Vibration Testing

Vibration testing examines a product’s response to vibration as well as how a packaging system positively and adversely contributes to the transportation, handling, and preservation of the product.


Vibration & Resonance Testing

Vibration testing is a form of reliability testing that evaluates the product’s response to a defined vibration environment. Vibration testing specifically examines how a product and its packaging respond to different vibration inputs that may occur over the course of its lifetime. By exposing products to this input, vibration testing can help detect potential vulnerabilities and performance defects before the product goes into production or distribution.

Purpose of conducting a vibration test

The purpose of vibration testing is to study how a product will respond to a variety of conditions that it may face in shipment or in-use environments.

Through vibration and resonance testing, Westpak provides important data that enable design teams to:

  • Find their product’s natural resonance frequencies
  • Identify gaps and vulnerabilities in the mechanical design
  • Identify appropriate packaging solutions for safe transportation
  • Determine the effect of the transportation environment and protective package system on the product
  • Assess how a product will respond to vibration in the in-use environment
  • Gain useful insight into distribution and user environments to prevent costly damage 

Importance of Vibration Testing

Vibration occurs in all modes of transportation and in varying degrees of severity. Vibration is much more complex in the real world, and it can trigger a product’s own natural frequencies, causing rapid degradation and, in some cases, product failure. The package can be designed to attenuate this resonance and protect the product from vibration damage. 

Vibration testing not only examines a product’s response to vibration, but it also tests how a packaging system positively and adversely contributes to the transportation, handling, and preservation of the product. Because a package system’s cushioning has its own frequency response, it may interfere with and, ultimately, prove detrimental to the contents. If the product and package’s natural frequencies are the same, for example, the resonance will amplify and damage is likely to occur.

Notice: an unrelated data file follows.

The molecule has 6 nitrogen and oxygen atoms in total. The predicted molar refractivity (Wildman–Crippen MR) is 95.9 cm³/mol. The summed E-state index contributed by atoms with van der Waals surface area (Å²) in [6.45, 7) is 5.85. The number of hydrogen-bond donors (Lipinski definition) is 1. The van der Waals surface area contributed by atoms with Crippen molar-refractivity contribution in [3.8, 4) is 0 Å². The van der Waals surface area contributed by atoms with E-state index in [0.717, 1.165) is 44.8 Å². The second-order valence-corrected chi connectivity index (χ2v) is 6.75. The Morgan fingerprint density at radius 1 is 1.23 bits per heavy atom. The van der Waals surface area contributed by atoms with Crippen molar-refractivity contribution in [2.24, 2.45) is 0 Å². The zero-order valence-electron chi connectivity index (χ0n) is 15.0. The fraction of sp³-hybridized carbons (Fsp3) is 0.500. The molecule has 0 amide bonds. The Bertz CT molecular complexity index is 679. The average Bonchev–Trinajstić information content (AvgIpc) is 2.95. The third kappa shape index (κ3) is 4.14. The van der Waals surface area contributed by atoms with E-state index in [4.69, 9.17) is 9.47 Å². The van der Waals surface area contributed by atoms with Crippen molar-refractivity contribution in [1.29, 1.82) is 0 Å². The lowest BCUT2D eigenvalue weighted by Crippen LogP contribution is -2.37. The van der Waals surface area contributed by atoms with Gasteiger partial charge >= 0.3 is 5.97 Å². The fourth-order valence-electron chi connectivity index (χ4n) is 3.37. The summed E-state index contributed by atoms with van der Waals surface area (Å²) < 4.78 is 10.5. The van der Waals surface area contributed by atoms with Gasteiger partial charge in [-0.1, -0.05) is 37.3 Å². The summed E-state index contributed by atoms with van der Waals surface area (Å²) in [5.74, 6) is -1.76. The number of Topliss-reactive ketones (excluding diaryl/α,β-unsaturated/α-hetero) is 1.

To properly design a package where the cushion system attenuates the natural resonance of the product, vibration testing on both the product and package system should be conducted. Data-driven decisions can be made from these results. 

What are typical vibration testing standards and protocols?

There are several vibration testing standards set forth by ASTM, IEC, ISO, and MIL STD. 

Westpak lab facilities are equipped to perform a variety of vibration testing methods. Vibration inputs are the one guaranteed element of the distribution cycle. Therefore, all types of products should be considered for vibration testing.


  • ASTM D3580
  • ASTM D4728
  • ASTM D5112
  • IEC 60068-2-6
  • IEC 60068-2-64
  • ISO 2247
  • ISO 8318
  • MIL STD 167
  • MIL STD 810G
  • MIL STD 883

Common Products

  • Electronics and networking equipment
  • Data storage racks
  • Cell phones and consumer devices
  • Biomedical and surgical equipment
  • Military equipment
  • Aerospace equipment
  • Food products
  • Vehicles


  (10) Electro-Hydraulic Shakers

(9) Electro-Dynamic Shakers

Frequently Asked Questions

Get answers to our most frequently asked questions.

How are vibrations simulated during a vibration test?

Our accredited lab facilities conduct a variety of simulations to test the relationship between a product and its packaging to vibration inputs encountered in transit, handling, and in-use environments. Our laboratories utilize electro-hydraulic and electro-dynamic shakers to reproduce the vibration inputs encountered.

The vibration machine controllers may be programmed to deliver a variety of vibration inputs including:

  • Shock and bounce (i.e., during transportation)
  • Free-fall
  • Random shocks
  • Sinusoidal vibration
  • Resonance Search & Dwell
  • Narrow Band or Random-on-Random
  • Sine-on-Random
  • Combined Temperature and Vibration
  • Combined Vibration, Cold Temperature, and Altitude 

What environments do the vibration testing methods simulate?

Vibration inputs can have an effect on the product, cushion system and package system. It is therefore one of the most important inputs to study and mitigate against. The product itself will have a natural resonance that may be amplified during its course of travel. 

When the product – together with its cushion and package system –  enters the distribution process, it travels through a series of steps before arriving at its final destination. During distribution, a product is packaged, transported via land, sea, or air freight, and handled by individuals and a suite of equipment along the way. Within these environments, products will likely encounter different levels of shock and vibration that may negatively impact the integrity of the product.

Through vibration testing, Westpak can simulate the various environments and modes of transportation that a product and its packaging may be exposed to, therefore giving a higher probability of successful transit.

Our goal is to provide the best customer experience possible, as well as accurate, dependable reports produced by calibrated, tested, and well-maintained equipment by qualified personnel who follow Good Laboratory Practices. Through ISO accreditation and ISTA certification, Westpak is proud of our commitment to excellence.


Testing at Westpak has been accredited by A2LA to comply with ISO 17025.

Westpak testing labs are ISTA certified to perform a variety of tests.


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